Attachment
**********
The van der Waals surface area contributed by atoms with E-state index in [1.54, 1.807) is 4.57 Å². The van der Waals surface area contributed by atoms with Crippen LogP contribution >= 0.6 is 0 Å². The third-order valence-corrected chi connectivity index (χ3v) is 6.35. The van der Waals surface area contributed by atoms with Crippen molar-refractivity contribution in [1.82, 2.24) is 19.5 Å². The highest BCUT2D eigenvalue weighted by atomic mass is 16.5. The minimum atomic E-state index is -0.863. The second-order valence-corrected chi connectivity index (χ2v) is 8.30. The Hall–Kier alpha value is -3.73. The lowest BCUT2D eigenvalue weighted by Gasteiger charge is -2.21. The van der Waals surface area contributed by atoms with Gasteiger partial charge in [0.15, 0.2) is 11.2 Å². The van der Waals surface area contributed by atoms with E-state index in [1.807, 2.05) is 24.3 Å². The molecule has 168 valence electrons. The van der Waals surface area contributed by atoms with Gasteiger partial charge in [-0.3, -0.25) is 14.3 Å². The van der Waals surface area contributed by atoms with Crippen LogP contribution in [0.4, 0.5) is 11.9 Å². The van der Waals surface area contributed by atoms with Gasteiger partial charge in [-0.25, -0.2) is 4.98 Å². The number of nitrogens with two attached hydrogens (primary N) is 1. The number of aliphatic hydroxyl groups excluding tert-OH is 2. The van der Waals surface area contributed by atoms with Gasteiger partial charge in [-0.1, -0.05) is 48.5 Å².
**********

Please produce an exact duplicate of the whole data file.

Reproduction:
The van der Waals surface area contributed by atoms with E-state index in [1.54, 1.807) is 4.57 Å². The van der Waals surface area contributed by atoms with Crippen LogP contribution >= 0.6 is 0 Å². The third-order valence-corrected chi connectivity index (χ3v) is 6.35. The van der Waals surface area contributed by atoms with Crippen molar-refractivity contribution in [1.82, 2.24) is 19.5 Å². The highest BCUT2D eigenvalue weighted by atomic mass is 16.5. The minimum atomic E-state index is -0.863. The second-order valence-corrected chi connectivity index (χ2v) is 8.30. The Hall–Kier alpha value is -3.73. The lowest BCUT2D eigenvalue weighted by Gasteiger charge is -2.21. The van der Waals surface area contributed by atoms with Gasteiger partial charge in [0.15, 0.2) is 11.2 Å². The van der Waals surface area contributed by atoms with E-state index in [1.807, 2.05) is 24.3 Å². The molecule has 168 valence electrons. The van der Waals surface area contributed by atoms with Gasteiger partial charge in [-0.3, -0.25) is 14.3 Å². The van der Waals surface area contributed by atoms with Crippen LogP contribution in [0.4, 0.5) is 11.9 Å². The van der Waals surface area contributed by atoms with Gasteiger partial charge in [-0.25, -0.2) is 4.98 Å². The number of nitrogens with two attached hydrogens (primary N) is 1. The number of aliphatic hydroxyl groups excluding tert-OH is 2. The van der Waals surface area contributed by atoms with Gasteiger partial charge in [-0.1, -0.05) is 48.5 Å².